Oregon raises minimum wage by 50 cents

Kathleen Lantto |

Cherry Blossoms Salem Oregon 2

Edmund Garman / Flickr

From 12 News KPNX:

By: Gordon Friedman

Oregon minimum-wage workers will see a 50-cent increase in their hourly pay starting July 1.

At a signing ceremony for the bill Wednesday, Gov. Kate Brown said increasing the state's $9.25 minimum wage was her top priority for the 2016 legislative session.

Working Oregonians who have trouble affording basic necessities can get "a little closer to the American dream,” she said. Before taxes, it would grant a full-time minimum-wage worker an immediate $20 raise each week, but graduated increases could give the state the highest minimum wage in the nation by 2022.

The compromise developed among legislators and business and labor lobbyists is novel because it creates three minimum wage tiers for the state:

  • Rural areas will see a wage increase from the current $9.25 to $12.50 by 2022.
  • Much of the state will use a "base wage," which will increase to $13.50 by 2022.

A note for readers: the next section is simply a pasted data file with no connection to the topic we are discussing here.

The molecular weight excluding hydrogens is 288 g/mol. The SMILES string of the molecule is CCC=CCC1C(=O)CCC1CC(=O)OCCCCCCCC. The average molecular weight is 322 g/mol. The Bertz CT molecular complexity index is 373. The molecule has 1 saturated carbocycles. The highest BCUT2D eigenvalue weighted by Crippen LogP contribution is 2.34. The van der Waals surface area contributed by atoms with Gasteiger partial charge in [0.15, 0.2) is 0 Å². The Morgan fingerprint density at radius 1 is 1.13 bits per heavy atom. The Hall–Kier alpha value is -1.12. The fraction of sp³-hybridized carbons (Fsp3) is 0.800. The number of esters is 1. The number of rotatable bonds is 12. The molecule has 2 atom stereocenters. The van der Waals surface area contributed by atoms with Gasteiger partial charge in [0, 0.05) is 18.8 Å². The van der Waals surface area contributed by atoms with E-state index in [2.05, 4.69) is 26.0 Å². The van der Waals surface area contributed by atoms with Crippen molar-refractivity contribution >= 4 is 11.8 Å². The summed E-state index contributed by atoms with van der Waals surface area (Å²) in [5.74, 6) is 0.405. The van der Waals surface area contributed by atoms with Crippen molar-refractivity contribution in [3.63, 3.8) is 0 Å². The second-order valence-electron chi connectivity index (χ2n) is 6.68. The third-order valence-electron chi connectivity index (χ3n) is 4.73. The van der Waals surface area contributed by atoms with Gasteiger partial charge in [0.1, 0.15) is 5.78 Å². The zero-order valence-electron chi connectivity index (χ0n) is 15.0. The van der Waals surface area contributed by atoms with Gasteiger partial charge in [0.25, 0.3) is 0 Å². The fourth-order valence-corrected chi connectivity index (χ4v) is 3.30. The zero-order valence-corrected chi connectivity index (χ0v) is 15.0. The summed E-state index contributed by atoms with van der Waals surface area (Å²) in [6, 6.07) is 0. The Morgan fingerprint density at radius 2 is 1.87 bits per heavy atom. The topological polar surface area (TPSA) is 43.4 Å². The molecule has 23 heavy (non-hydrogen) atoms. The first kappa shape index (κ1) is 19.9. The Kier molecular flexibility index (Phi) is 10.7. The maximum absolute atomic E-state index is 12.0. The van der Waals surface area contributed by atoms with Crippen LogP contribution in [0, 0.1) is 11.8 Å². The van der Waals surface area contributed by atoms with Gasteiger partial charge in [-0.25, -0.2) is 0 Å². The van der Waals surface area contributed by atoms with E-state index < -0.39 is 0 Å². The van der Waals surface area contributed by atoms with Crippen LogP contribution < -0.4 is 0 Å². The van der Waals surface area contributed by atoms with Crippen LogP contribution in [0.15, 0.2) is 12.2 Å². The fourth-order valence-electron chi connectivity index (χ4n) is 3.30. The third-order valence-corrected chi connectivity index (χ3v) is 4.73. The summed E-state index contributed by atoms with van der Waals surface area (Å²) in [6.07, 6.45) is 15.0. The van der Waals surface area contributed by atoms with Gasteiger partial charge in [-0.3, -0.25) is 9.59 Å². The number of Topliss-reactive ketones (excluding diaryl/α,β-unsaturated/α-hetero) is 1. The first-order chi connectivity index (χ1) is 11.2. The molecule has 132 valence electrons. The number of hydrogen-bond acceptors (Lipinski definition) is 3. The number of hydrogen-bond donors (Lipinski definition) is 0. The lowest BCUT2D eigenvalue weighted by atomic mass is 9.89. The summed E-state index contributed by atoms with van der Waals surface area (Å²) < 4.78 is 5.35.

• The Portland area is the third tier, which will increase to $14.75 by 2022.

After 2022, the base wage will be adjusted for inflation, with the Portland wage tied $1.25 above and the rural wage $1 below the base wage.

Shortly after the bill signing, President Barack Obama released a statement commending Brown and the Legislature while criticizing Congress for inaction on raising the federal minimum wage, which has been $7.25 an hour since July 2009.

About 100,000 workers earn minimum wage in Oregon, which supporters of the bill said can make it difficult to afford housing, food, child care and other goods and services. Critics of the law say increased payroll costs will result in layoffs, ultimately hurting the state's economy.

Passing the minimum wage increase was no small feat. Lobbyists for business and labor groups were firmly camped on opposite sides of the wage debate.

The labor groups filed ballot measures to raise the minimum wage. That effectively forced the Legislature to come up with its own solution before a costly and potentially politically damaging ballot-measure fight ensued.

At the bill signing, state Sen. Michael Dembrow, a Portland Democrat and the bill's sponsor, said the minimum wage law builds upon the paid sick leave law the Oregon Legislature passed in 2015. He called the new law "monumental."

"This is why we were elected," he said.

Read the full article from 12 News KPNX.